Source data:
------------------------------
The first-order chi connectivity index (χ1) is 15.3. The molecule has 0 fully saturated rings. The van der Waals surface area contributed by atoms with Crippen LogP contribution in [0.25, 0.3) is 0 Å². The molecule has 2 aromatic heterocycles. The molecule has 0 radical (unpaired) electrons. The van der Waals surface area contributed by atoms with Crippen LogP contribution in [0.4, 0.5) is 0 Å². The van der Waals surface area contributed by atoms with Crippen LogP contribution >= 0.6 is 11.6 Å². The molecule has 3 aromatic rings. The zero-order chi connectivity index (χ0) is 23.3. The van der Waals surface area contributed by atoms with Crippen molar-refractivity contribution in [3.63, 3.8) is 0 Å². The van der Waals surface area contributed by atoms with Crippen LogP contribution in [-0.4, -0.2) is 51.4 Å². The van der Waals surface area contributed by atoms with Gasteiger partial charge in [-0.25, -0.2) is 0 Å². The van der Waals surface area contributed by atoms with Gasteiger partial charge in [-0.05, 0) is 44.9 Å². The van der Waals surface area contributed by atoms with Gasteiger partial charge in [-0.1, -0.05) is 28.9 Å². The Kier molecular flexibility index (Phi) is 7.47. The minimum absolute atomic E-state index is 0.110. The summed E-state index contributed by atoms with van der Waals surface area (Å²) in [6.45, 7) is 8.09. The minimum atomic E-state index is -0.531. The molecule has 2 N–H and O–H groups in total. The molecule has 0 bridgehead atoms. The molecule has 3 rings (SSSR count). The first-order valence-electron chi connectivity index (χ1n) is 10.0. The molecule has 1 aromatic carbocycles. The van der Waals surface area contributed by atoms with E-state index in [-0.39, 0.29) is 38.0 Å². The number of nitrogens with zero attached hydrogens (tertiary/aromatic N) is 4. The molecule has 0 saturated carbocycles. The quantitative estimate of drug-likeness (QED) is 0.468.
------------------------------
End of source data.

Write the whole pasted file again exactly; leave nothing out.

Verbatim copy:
The first-order chi connectivity index (χ1) is 15.3. The molecule has 0 fully saturated rings. The van der Waals surface area contributed by atoms with Crippen LogP contribution in [0.25, 0.3) is 0 Å². The molecule has 2 aromatic heterocycles. The molecule has 0 radical (unpaired) electrons. The van der Waals surface area contributed by atoms with Crippen LogP contribution in [0.4, 0.5) is 0 Å². The van der Waals surface area contributed by atoms with Crippen LogP contribution >= 0.6 is 11.6 Å². The molecule has 3 aromatic rings. The zero-order chi connectivity index (χ0) is 23.3. The van der Waals surface area contributed by atoms with Crippen molar-refractivity contribution in [3.63, 3.8) is 0 Å². The van der Waals surface area contributed by atoms with Crippen LogP contribution in [-0.4, -0.2) is 51.4 Å². The van der Waals surface area contributed by atoms with Gasteiger partial charge in [-0.25, -0.2) is 0 Å². The van der Waals surface area contributed by atoms with Gasteiger partial charge in [-0.05, 0) is 44.9 Å². The van der Waals surface area contributed by atoms with Gasteiger partial charge in [-0.1, -0.05) is 28.9 Å². The Kier molecular flexibility index (Phi) is 7.47. The minimum absolute atomic E-state index is 0.110. The summed E-state index contributed by atoms with van der Waals surface area (Å²) in [6.45, 7) is 8.09. The minimum atomic E-state index is -0.531. The molecule has 2 N–H and O–H groups in total. The molecule has 0 bridgehead atoms. The molecule has 3 rings (SSSR count). The first-order valence-electron chi connectivity index (χ1n) is 10.0. The molecule has 1 aromatic carbocycles. The van der Waals surface area contributed by atoms with E-state index in [-0.39, 0.29) is 38.0 Å². The number of nitrogens with zero attached hydrogens (tertiary/aromatic N) is 4. The molecule has 0 saturated carbocycles. The quantitative estimate of drug-likeness (QED) is 0.468.